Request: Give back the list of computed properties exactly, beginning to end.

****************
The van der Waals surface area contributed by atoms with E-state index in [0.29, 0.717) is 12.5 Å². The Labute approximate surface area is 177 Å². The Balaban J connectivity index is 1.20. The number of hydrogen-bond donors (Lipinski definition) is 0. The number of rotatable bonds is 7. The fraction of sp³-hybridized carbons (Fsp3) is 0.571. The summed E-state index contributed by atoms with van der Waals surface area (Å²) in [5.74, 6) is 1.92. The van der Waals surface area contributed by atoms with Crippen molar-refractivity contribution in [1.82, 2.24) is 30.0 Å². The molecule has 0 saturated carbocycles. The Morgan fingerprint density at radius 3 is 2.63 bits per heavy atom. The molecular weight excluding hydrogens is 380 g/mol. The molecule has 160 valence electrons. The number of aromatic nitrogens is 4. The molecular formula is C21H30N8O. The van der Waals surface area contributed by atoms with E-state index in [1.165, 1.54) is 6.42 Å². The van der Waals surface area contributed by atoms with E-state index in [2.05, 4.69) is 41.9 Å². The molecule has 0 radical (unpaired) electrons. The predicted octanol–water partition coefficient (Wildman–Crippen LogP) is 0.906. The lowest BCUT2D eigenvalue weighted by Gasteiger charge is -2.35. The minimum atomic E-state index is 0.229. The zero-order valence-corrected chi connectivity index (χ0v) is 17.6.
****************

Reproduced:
The van der Waals surface area contributed by atoms with E-state index in [0.29, 0.717) is 12.5 Å². The Labute approximate surface area is 177 Å². The Balaban J connectivity index is 1.20. The number of hydrogen-bond donors (Lipinski definition) is 0. The number of rotatable bonds is 7. The fraction of sp³-hybridized carbons (Fsp3) is 0.571. The summed E-state index contributed by atoms with van der Waals surface area (Å²) in [5.74, 6) is 1.92. The van der Waals surface area contributed by atoms with Crippen molar-refractivity contribution in [1.82, 2.24) is 30.0 Å². The molecule has 0 saturated carbocycles. The Morgan fingerprint density at radius 3 is 2.63 bits per heavy atom. The molecular weight excluding hydrogens is 380 g/mol. The molecule has 160 valence electrons. The number of aromatic nitrogens is 4. The molecular formula is C21H30N8O. The van der Waals surface area contributed by atoms with E-state index in [1.165, 1.54) is 6.42 Å². The van der Waals surface area contributed by atoms with E-state index in [2.05, 4.69) is 41.9 Å². The molecule has 0 radical (unpaired) electrons. The predicted octanol–water partition coefficient (Wildman–Crippen LogP) is 0.906. The lowest BCUT2D eigenvalue weighted by Gasteiger charge is -2.35. The minimum atomic E-state index is 0.229. The zero-order valence-corrected chi connectivity index (χ0v) is 17.6.